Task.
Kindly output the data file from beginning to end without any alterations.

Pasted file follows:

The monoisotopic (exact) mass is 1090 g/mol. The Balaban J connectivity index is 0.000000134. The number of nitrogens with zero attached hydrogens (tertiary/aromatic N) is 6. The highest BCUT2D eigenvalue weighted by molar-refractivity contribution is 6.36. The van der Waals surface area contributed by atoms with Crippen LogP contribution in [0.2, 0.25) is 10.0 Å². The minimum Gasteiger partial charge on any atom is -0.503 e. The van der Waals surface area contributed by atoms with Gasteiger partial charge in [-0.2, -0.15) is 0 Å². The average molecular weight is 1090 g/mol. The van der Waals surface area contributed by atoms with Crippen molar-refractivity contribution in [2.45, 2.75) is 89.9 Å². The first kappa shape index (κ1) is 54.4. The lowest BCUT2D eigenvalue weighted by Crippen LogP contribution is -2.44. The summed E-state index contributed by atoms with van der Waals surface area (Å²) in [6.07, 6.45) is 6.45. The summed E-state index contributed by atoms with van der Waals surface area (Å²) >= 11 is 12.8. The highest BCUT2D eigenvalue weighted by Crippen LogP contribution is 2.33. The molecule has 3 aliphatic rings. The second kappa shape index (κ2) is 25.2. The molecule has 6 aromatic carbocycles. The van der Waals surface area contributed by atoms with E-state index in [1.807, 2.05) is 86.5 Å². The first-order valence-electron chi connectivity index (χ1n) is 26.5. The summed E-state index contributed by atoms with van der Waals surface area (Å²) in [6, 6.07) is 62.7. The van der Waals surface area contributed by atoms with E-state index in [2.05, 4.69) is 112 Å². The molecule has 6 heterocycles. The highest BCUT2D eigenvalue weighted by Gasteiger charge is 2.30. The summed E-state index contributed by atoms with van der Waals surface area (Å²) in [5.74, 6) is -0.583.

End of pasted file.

The monoisotopic (exact) mass is 1090 g/mol. The Balaban J connectivity index is 0.000000134. The number of nitrogens with zero attached hydrogens (tertiary/aromatic N) is 6. The highest BCUT2D eigenvalue weighted by molar-refractivity contribution is 6.36. The van der Waals surface area contributed by atoms with Crippen LogP contribution in [0.2, 0.25) is 10.0 Å². The minimum Gasteiger partial charge on any atom is -0.503 e. The van der Waals surface area contributed by atoms with Gasteiger partial charge in [-0.2, -0.15) is 0 Å². The average molecular weight is 1090 g/mol. The van der Waals surface area contributed by atoms with Crippen molar-refractivity contribution in [2.45, 2.75) is 89.9 Å². The first kappa shape index (κ1) is 54.4. The lowest BCUT2D eigenvalue weighted by Crippen LogP contribution is -2.44. The summed E-state index contributed by atoms with van der Waals surface area (Å²) in [6.07, 6.45) is 6.45. The summed E-state index contributed by atoms with van der Waals surface area (Å²) >= 11 is 12.8. The highest BCUT2D eigenvalue weighted by Crippen LogP contribution is 2.33. The molecule has 3 aliphatic rings. The second kappa shape index (κ2) is 25.2. The molecule has 6 aromatic carbocycles. The van der Waals surface area contributed by atoms with E-state index in [1.807, 2.05) is 86.5 Å². The first-order valence-electron chi connectivity index (χ1n) is 26.5. The summed E-state index contributed by atoms with van der Waals surface area (Å²) in [6, 6.07) is 62.7. The van der Waals surface area contributed by atoms with E-state index in [2.05, 4.69) is 112 Å². The molecule has 6 heterocycles. The highest BCUT2D eigenvalue weighted by Gasteiger charge is 2.30. The summed E-state index contributed by atoms with van der Waals surface area (Å²) in [5.74, 6) is -0.583.